Daviess County education officials said proposed changes to the state’s public employee and teacher retirement systems could impact the ability of school districts to attract and retain quality educators.
But Owensboro-area state legislators said people should not jump to conclusions about changes to the systems, with one legislator saying he believed “some, if not most” of the recommendations would not be included in the bill that lawmakers contemplate in an expected special session later this year.
On Monday, officials from the PFM Group presented several potential changes to the public employee, county employee and teacher retirement systems. According to media reports, the pension systems have $33 billion less than what’s required to meet the needs of retirees. At Monday’s meeting, state Budget Director John Chilton said legislators would have to come up with $1 billion in the next budget for the pension plans.
Some of the recommended changes included moving current state employees in non-hazardous jobs into standard 401(k) retirement plans, away from the current plan that give workers a guaranteed return on their investments. Current teachers and workers in hazardous-duty positions would keep their guaranteed benefit plans.
But new teachers would be placed in traditional 401(k) plans. One of the recommendations included increasing the retirement age of current and new teachers to 65 years old.
No decisions on how to proceed have been made, local legislators said.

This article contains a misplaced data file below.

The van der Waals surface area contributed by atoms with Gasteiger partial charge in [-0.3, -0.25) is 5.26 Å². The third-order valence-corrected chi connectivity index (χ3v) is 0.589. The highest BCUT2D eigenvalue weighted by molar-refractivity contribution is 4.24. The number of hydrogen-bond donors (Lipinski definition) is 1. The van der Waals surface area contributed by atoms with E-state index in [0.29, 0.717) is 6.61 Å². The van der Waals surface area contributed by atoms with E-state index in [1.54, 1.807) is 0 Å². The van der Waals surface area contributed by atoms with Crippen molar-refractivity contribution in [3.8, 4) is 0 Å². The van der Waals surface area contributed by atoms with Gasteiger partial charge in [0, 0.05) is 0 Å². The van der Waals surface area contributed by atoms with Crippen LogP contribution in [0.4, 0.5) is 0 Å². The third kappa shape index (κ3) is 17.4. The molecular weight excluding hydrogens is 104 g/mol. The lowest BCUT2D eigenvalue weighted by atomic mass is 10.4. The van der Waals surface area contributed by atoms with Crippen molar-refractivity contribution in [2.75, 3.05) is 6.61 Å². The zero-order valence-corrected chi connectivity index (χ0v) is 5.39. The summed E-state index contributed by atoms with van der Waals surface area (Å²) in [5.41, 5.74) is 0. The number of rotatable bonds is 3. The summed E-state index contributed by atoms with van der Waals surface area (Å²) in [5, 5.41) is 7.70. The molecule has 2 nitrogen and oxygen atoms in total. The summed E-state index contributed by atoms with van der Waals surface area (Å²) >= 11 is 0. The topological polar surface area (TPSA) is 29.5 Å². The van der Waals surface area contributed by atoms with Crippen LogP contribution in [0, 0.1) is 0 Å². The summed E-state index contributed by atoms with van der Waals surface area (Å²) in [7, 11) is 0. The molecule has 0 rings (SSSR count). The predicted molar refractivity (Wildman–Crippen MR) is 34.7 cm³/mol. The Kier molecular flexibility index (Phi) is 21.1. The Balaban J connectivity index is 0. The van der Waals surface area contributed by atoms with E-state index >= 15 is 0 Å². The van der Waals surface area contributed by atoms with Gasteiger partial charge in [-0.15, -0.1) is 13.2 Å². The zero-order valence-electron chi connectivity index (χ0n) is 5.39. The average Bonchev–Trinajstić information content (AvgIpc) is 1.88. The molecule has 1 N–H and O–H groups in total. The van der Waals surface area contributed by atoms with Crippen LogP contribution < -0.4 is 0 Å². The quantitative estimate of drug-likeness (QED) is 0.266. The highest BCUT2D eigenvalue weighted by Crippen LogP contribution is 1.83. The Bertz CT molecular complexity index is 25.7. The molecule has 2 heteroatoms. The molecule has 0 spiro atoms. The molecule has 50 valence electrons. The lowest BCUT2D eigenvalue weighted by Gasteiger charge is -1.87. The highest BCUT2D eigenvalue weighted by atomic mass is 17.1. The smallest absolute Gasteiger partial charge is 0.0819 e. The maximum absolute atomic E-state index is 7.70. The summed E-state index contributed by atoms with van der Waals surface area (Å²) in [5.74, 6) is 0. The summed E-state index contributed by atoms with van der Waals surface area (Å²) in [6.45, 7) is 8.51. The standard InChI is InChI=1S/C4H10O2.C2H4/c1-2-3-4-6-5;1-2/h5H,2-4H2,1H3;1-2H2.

“PFM is not a law-making body,” said Sen. Joe Bowen, and Owensboro Republican and co-chairman of the state Public Pension Oversight Board. “Ultimately, the decision would be made by the legislature and the governor. The pension reform plan will look different from what PFM proposed.”
Officials in other government jobs, such as law enforcement, have previously expressed concern that people are retiring early out of concern of possible pension changes. Matt Robbins, superintendent of Daviess County Public Schools, said a rush of people retiring before any pension changes go into effect would hurt the reform process.
“If economics is the reason for doing this, the shock to the system of an group of immediate retirees, who would be eligible to work longer … would not bode well” to the reform effort, Robbins said.
Gov. Matt Bevin, who has been an advocate of addressing the pension problem, spoke on Facebook about the pension recommendations Monday night. While saying the government would not “pass anything that would cause a person to retire earlier because of it,” Bevin followed up by saying, “If you happen to be a teacher who would walk out on your classroom in order to serve what’s in your own personal best interest, at the expense of your children, you probably should retire … If that’s truly where you are at this stage of your career, I wouldn’t suggest that being in a classroom is probably the best use of your time.”
Rep. Robby Mills, a Henderson Republican who represents part of Daviess County, said officials need to work together on the issue.
“I’m a supporter of the governor, and support a lot that he’s doing, and those comments were not helpful to the situation,” Mills said. “It’s not an easy situation, and I think sometimes it’s portrayed as an easy situation … We all need to pull back on the rhetoric and work on a solution, and I think that goes for all sides.”
Nick Brake, superintendent of Owensboro Public Schools, said, “I think those recommendations are the plan of the governor’s, and I don’t think those are a reflection of the legislature in general.
“Rep. (Jeff) Hoover and Sen. Bowen … have made clear they are interested in honoring the commitments to teachers and employees at the state level,” Brake said.
Hoover, who is speaker of the Republican-controlled House of Representatives, said in a statement that he appreciated the work of PFM Group, but “please know that these are only recommendations.”
“We are committed to meeting our legal obligations in regard to our pension system,” Hoover said in his statement.